News Article | May 8, 2017
Site: www.futurity.org

When it comes to duplicating DNA, evolution seems to value speed over accuracy, new research suggests. The finding challenges assumptions that perfectly accurate transcription and translation are critical to the success of biological systems. It turns out a few mistakes here and there aren’t critical as long as the great majority of the resulting biopolymers are correct. A new paper in the Proceedings of the National Academy of Sciences shows how nature has optimized two processes, DNA replication and protein translation, that are fundamental to life. By simultaneously analyzing the balance between speed and accuracy, Rice University researchers determined that naturally selected reaction rates optimize for speed “as long as the error level is tolerable.” Their technique allowed them to see that while error correction through kinetic proofreading leans toward speed, the cost of going as fast as possible could sometimes be too big. Kinetic proofreading is the biochemical process that allows enzymes, such as those responsible for protein and DNA production, to achieve better accuracy between chemically similar substrates. Sequences are compared to templates at multiple steps and are either approved or discarded, but each step requires time and energy resources and as a result various tradeoffs occur. “Additional checking processes slow down the system and consume extra energy,” says postdoctoral fellow Kinshuk Banerjee. “Think of an airport security system that checks passengers. Higher security (accuracy) means a need for more personnel (energy), with longer waiting times for passengers (less speed).” The researchers found the prevalent theories unsatisfying when they became interested in learning how nature corrects its errors. “I’ve never been happy with the way people look at biological error correction mechanisms because their approaches were oversimplified,” says Anatoly Kolomeisky, professor of chemistry and chemical and biomolecular engineering. “I wanted a more comprehensive framework, so we could look at both the right and wrong pathways for replication and translation, as well as for other processes. “We developed a powerful quantitative method with which we can simultaneously calculate error, speed, and energy costs, where previous methods only focused on errors,” he says. “We saw what was missing,” adds Oleg Igoshin, associate professor of bioengineering and biosciences. “By simultaneously analyzing several parameters, we can see the interplay between energy, error, and speed and determine where optimization occurs.” While speed is still a priority, biological systems sacrifice a bit by fine-tuning error correction. Graphs produced by the new calculations show that when protein replication is limited by just a percentage point or two below maximum speed, the accuracy remains high and energy savings are significant. “It is perhaps not that surprising that accuracy is not the only concern for the system,” Banerjee says. “What is fascinating is how the systems optimize their performance by fine-tuning these apparently opposite objectives while taking care of the energetic cost.” The new paper is the second of two in quick succession by the trio to address accuracy in cellular processes. In March, they reported in the Journal of Physical Chemistry Letters that error correction in the production of enzymes, the biological catalysts essential to all life, is always determined by kinetics rather than thermodynamics. The authors say the research clarified important features of enzymatic selectivity mechanisms in biological systems. The Center for Theoretical Biological Physics at Rice, the National Science Foundation, and the Welch Foundation supported the research.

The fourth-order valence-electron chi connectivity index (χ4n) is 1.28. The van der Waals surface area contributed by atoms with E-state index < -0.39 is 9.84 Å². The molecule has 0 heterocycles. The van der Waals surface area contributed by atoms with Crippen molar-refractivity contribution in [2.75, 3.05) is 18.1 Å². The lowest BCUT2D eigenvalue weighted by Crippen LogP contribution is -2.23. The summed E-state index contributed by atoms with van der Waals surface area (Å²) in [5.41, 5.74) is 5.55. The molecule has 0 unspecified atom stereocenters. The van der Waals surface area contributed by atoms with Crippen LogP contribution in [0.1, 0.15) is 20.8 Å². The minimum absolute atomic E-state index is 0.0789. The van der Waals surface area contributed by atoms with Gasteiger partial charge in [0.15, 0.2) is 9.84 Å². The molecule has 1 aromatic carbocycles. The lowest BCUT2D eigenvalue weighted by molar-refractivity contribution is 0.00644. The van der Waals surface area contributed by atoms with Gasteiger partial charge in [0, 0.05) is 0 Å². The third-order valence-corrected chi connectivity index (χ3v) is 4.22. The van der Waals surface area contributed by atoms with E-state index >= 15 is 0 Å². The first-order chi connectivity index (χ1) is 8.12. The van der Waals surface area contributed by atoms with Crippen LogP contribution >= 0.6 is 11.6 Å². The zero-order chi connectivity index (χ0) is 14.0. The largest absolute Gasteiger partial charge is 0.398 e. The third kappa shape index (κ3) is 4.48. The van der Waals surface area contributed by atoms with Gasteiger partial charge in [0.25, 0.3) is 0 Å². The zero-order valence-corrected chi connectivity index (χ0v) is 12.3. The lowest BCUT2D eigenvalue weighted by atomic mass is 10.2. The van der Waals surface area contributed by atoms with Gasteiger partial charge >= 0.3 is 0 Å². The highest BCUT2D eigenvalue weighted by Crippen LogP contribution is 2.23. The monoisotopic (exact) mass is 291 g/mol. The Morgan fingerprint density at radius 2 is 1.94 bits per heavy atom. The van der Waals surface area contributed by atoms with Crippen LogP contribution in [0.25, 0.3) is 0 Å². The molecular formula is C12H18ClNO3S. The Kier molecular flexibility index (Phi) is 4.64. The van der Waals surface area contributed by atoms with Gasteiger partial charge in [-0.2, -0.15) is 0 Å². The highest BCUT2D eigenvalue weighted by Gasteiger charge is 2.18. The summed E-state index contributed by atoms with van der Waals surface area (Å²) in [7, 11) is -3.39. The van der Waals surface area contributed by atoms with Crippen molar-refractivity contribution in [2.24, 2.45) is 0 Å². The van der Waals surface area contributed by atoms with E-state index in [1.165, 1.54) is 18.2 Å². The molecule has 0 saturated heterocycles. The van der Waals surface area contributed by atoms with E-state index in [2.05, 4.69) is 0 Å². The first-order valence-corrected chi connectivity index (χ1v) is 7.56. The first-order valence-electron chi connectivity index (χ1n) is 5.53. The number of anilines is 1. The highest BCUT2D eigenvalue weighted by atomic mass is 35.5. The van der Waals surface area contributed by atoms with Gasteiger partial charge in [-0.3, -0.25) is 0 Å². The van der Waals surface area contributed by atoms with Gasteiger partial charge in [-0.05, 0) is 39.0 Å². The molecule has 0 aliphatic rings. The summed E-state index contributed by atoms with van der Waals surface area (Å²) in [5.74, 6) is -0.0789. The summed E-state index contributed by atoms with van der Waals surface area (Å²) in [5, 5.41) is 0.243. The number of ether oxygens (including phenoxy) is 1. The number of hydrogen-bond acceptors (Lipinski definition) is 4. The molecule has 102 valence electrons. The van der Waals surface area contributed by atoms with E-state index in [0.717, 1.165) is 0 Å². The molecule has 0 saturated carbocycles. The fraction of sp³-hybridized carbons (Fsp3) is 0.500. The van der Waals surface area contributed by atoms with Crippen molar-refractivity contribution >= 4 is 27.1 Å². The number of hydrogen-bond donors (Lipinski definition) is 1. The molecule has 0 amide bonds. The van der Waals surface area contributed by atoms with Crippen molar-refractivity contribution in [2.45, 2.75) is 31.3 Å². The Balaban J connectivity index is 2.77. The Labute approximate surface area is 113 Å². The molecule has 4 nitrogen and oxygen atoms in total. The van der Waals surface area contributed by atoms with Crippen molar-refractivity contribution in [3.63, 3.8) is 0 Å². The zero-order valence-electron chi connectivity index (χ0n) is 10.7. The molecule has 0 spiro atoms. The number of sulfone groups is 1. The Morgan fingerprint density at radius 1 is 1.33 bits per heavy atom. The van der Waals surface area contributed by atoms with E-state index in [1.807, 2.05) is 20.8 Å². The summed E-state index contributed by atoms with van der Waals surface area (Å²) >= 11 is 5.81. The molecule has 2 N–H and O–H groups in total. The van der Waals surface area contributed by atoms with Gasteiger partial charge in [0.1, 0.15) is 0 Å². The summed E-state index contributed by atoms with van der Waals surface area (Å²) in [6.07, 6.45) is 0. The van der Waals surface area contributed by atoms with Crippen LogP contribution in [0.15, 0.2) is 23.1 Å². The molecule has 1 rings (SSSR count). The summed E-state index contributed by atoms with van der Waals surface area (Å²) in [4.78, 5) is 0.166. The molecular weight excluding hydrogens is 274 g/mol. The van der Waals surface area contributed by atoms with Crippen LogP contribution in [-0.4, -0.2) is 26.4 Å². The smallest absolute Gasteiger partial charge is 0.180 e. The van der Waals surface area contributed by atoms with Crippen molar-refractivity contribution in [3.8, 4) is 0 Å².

News Article | May 8, 2017
Site: www.eurekalert.org